Back 5% Straight Levy with Empirical Evidence – PEF
CEO of the Private Enterprise Federation (PEF), Nana Osei Bonsu, has said a scientific study must be conducted to ascertain the impact that the implementation of the 5% straight levy will have on the economy before it comes into effect.
Commenting on an appeal made by the Association of Ghana Industries (AGI) to Finance Minister Ken Ofori-Atta to suspend the implementation until the concerns of Industry are factored into the scheme of things, Nana Osei Bonsu told Moro Awudu on Class91.3FM’s Executive Breakfast Show on Tuesday, 11 September 2018 that: “There’s a lot more work to be done”, advising: “Let’s do a lot more study to ascertain the impact of this levy because sometimes we rush to impose [things] only to learn that it’s crippling certain parts of our industry or development or certain activities”.
“So, yes, what they [AGI] are saying is what a majority of our members share; that there must be a lot more exercising and a lot more review, analyses to come up with the empirical data to support or to amend that kind of levy, so, it’s in the right direction, that’s what we’re looking for”.
The AGI has written to the Ministry of Finance asking government to “hold off the implementation of the 5% straight levy in its current state” as announced by Mr Ken Ofori-Atta in July 2018 when he presented the Mid-year budget review.
The Finance Minister on Thursday, 19 July told parliament that there will be intensive conversion of the National Health Insurance Levy (NHIL) of 2.5% and also conversion of the Ghana Education Trust Fund (GETFund) VAT rate of 2.5% to a straight levy.
“On the under-performance for the first five months of 2018, we will end the year with an estimated deficit of 4.9% of GDP compared to the programmed target of 4.5%, resulting in a fiscal gap of GHS870 million, unless we immediately implement some fiscal measures; intensive tax compliance measures, new revenue measures, intensive conversion of NHIL (2.5%) to a straight levy, conversion of GETFund VAT rate of 2.5% to a straight levy, imposition of luxury vehicle tax of GHS1,000 – GHS2,000 on non-commercial vehicles with capacity of 3.0 litres and above, review of PIT to include an additional band of GHS10,000 and above per month at a rate of 35% and downward adjustment discretionary expenditures,” Mr Ofori-Atta told parliament.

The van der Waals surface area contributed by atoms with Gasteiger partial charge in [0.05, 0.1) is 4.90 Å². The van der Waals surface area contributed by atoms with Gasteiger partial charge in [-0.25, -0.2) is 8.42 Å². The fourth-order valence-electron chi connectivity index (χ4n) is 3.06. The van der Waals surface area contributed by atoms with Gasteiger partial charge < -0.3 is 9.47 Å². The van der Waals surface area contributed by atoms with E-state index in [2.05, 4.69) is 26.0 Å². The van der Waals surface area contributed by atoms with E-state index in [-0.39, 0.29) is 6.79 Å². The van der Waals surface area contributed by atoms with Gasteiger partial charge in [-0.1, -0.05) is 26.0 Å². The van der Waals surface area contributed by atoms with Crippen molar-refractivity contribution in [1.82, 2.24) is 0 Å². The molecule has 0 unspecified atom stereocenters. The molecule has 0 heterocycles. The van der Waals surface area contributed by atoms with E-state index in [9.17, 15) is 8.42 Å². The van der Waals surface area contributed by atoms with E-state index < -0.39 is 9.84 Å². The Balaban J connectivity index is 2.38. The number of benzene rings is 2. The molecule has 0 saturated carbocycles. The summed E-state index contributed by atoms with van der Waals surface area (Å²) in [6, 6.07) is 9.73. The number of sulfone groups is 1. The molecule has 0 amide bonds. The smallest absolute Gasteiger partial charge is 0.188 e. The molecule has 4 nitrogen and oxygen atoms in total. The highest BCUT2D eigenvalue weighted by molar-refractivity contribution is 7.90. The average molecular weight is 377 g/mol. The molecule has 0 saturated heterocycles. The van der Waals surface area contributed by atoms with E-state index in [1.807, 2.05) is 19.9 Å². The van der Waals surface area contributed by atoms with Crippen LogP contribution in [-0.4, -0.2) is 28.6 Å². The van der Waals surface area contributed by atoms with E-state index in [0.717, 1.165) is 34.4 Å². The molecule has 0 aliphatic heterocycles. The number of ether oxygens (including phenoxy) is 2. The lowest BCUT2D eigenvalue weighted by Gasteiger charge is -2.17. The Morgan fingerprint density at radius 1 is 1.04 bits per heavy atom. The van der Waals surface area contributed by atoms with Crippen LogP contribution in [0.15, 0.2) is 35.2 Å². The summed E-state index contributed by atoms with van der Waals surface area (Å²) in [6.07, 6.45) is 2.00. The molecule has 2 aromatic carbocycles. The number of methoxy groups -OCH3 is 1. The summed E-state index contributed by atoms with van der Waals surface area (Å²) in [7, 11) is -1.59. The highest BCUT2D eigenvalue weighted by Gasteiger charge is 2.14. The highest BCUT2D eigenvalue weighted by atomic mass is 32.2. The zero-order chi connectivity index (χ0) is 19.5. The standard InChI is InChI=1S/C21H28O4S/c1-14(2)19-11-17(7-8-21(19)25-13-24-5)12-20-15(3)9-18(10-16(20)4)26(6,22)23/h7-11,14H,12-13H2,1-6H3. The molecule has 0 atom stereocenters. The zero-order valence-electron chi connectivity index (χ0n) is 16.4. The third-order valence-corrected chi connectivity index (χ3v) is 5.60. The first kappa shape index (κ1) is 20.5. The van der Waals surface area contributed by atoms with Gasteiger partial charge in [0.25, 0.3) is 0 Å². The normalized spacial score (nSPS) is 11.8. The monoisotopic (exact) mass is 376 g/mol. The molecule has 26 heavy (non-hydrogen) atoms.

The amendment effectively reduces the VAT from 17.5% to 12.5%, making the disaggregated 5% a straight tax.
The AGI, in its letter, however said implementing the 5% straight levy will have dire consequences on consumer pricing leading to economic hardship.
“We, therefore, write to request your office to hold off implementation to allow for further engagement and fine-tuning,” the letter signed by the AGI’s Chief Executive Officer, Seth Twum-Akwaboah, said, adding: “Most businesses in Ghana have wide distribution channels which typically run from manufacturer/importer – distributor – wholesaler – retailer. The compounding impact of the 5% straight levy cost through the various value chains sampled shows a price inflation to the consumer of 15% – 20%. This will significantly impact the purchasing power of consumers as retail pricing is estimated to go up by 15% – 20%”.
The AGI warned that it will be challenging for manufacturers to pass on the 5% cost through their value chains as the level of price inflation will cause volume contraction as consumers purchasing power is impacted.
“This will create significant operating capital challenges consequently constraining re-investment, capital expenditure and job creation opportunities”, the AGI said, adding that since the implementation of the straight levy regime would mean manufacturers can only claim 12.5% leaving 5% as cost burden which will be passed on through the chain, it will put local manufacturers at a disadvantage as other businesses covered under the 3% VAT Flat Rate Scheme (retailers/traders) will not suffer the unclaimed VAT (5%) under the new straight VAT regime and can, therefore, offer more competitive prices.
“This effectively makes local manufacturers less competitive. The straight levy also places an additional tax burden on already tax compliant local manufacturers and increases already stretched Input cost pressures as the 5% becomes part of their production cost.”
In the AGI’s view, government must suspend implementation of the 5% straight levy “in order to safeguard businesses and livelihoods and also maximise revenue for the Ghana Revenue Authority.”
It proposed a waiver of the 5% straight levy for businesses with extended value chains and requested that the Finance Minister hold “further dialogue on alternative ways of generating the desired revenue without creating the identified inflationary impact through the chain”.